lawfer TechSpot Paladin Posts: 1,272   +91

    You seem to see Android as the hardware, but Android is an operating system. Whether the devices have "bad, average, or good" hardware, people don't get an Android phone specifically for the hardware, they get the OS and whatever experience it brings to them.

    When there is an alternative in a competitive market, most people stop looking for fancy things, and start looking at the functionality/price ratio. Currently, people see Android as the one with the highest ratio. Ask yourself this, what can an iPhone do that an Android can't? When regular people go into a store they ask this question to the reps, and while these very reps might be biased towards Android phones or the iPhone, they will ultimately tell the customer that they can do the same thing, but that certain Android devices are cheaper. And that, is exactly why Android's market share won't just slow down anytime soon.
  8. I think the more people get on the android bus the better. Apple products are epically inflated !

    Samsung are getting it right.(got a Galaxy S myself :D )

    Here and the android can be tweaked I feel...small things my old Nokia had :/
  9. I myself don't use android because it is a good OS... I use it because it is cheaper than the apple equivalent and does the same job if not better...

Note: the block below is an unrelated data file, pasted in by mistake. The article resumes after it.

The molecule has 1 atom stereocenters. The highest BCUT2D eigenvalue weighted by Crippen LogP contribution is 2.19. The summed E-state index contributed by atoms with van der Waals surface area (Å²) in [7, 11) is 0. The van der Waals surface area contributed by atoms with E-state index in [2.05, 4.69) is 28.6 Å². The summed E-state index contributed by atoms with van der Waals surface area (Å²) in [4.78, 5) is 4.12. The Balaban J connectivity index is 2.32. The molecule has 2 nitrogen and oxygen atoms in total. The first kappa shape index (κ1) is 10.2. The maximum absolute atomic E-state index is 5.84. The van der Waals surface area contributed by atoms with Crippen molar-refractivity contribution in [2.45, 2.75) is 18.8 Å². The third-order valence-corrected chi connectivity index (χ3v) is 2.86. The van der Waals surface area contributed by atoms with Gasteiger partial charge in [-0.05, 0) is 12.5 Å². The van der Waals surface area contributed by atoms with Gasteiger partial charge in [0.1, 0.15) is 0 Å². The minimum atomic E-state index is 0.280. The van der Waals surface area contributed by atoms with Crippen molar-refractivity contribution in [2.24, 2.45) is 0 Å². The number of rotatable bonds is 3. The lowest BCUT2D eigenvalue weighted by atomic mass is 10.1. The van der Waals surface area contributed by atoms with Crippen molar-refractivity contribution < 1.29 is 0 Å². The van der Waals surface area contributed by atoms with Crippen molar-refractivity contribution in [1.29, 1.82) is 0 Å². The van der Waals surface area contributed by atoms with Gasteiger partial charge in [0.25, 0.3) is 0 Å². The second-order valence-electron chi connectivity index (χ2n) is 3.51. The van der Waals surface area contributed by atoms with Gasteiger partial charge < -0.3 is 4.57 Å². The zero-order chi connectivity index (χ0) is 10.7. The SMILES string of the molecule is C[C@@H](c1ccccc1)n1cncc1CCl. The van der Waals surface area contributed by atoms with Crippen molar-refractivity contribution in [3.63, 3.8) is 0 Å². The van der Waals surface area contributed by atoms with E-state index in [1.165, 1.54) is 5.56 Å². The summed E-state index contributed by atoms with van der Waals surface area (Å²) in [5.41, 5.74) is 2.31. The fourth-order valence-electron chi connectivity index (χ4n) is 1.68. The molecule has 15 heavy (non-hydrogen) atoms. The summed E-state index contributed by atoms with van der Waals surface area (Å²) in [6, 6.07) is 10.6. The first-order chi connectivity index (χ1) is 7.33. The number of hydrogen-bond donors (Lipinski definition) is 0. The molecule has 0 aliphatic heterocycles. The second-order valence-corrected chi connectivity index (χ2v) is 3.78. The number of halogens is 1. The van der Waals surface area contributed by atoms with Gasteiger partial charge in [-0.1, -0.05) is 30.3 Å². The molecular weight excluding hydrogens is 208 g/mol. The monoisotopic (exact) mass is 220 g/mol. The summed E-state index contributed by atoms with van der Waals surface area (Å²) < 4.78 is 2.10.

people who buy iPhone's are either stupid or very rich

    and another thing, people complaining that android phones like the galaxy s looks and feels to similar to the iPhone;s.... well yes that is true... however at the end of the day you buy a galaxy you will sit with an "iPhone" that actually works, for half the price...
  10. HiDDeNMisT

    HiDDeNMisT TS Enthusiast Posts: 202   +11

    I used to be a BB fanboy untill I user the andriod. Fell in love with it instantly. The only thing great about BB is is the BB messenger other then that I don't see why people would not switch over.
  11. Archean

    Archean TechSpot Paladin Posts: 6,048   +75

    Yes and if the platform is bad the OS suffers as well, reason being Android is not ideally optimized for hardware acceleration.
     
  12. lawfer

    lawfer TechSpot Paladin Posts: 1,272   +91